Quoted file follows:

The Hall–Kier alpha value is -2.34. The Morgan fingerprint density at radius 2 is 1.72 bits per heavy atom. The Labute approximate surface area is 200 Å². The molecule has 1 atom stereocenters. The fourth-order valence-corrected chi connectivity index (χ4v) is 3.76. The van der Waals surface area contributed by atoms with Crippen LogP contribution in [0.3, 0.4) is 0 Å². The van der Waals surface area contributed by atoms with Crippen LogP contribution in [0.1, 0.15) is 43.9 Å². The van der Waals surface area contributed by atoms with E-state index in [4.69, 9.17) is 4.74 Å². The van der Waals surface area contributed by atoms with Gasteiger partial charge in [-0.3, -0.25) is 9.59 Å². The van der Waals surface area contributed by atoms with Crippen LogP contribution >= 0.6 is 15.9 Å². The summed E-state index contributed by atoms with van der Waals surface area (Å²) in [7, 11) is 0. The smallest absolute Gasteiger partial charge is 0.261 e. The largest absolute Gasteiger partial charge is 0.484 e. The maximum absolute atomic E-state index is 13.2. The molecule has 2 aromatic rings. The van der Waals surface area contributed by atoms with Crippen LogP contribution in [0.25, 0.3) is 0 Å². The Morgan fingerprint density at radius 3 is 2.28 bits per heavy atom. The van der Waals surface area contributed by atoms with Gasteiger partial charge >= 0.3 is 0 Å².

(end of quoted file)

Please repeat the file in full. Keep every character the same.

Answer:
The Hall–Kier alpha value is -2.34. The Morgan fingerprint density at radius 2 is 1.72 bits per heavy atom. The Labute approximate surface area is 200 Å². The molecule has 1 atom stereocenters. The fourth-order valence-corrected chi connectivity index (χ4v) is 3.76. The van der Waals surface area contributed by atoms with Crippen LogP contribution in [0.3, 0.4) is 0 Å². The van der Waals surface area contributed by atoms with Crippen LogP contribution in [0.1, 0.15) is 43.9 Å². The van der Waals surface area contributed by atoms with E-state index in [4.69, 9.17) is 4.74 Å². The van der Waals surface area contributed by atoms with Gasteiger partial charge in [-0.3, -0.25) is 9.59 Å². The van der Waals surface area contributed by atoms with Crippen LogP contribution >= 0.6 is 15.9 Å². The summed E-state index contributed by atoms with van der Waals surface area (Å²) in [7, 11) is 0. The smallest absolute Gasteiger partial charge is 0.261 e. The largest absolute Gasteiger partial charge is 0.484 e. The maximum absolute atomic E-state index is 13.2. The molecule has 2 aromatic rings. The van der Waals surface area contributed by atoms with Crippen LogP contribution in [0.25, 0.3) is 0 Å². The Morgan fingerprint density at radius 3 is 2.28 bits per heavy atom. The van der Waals surface area contributed by atoms with Gasteiger partial charge >= 0.3 is 0 Å².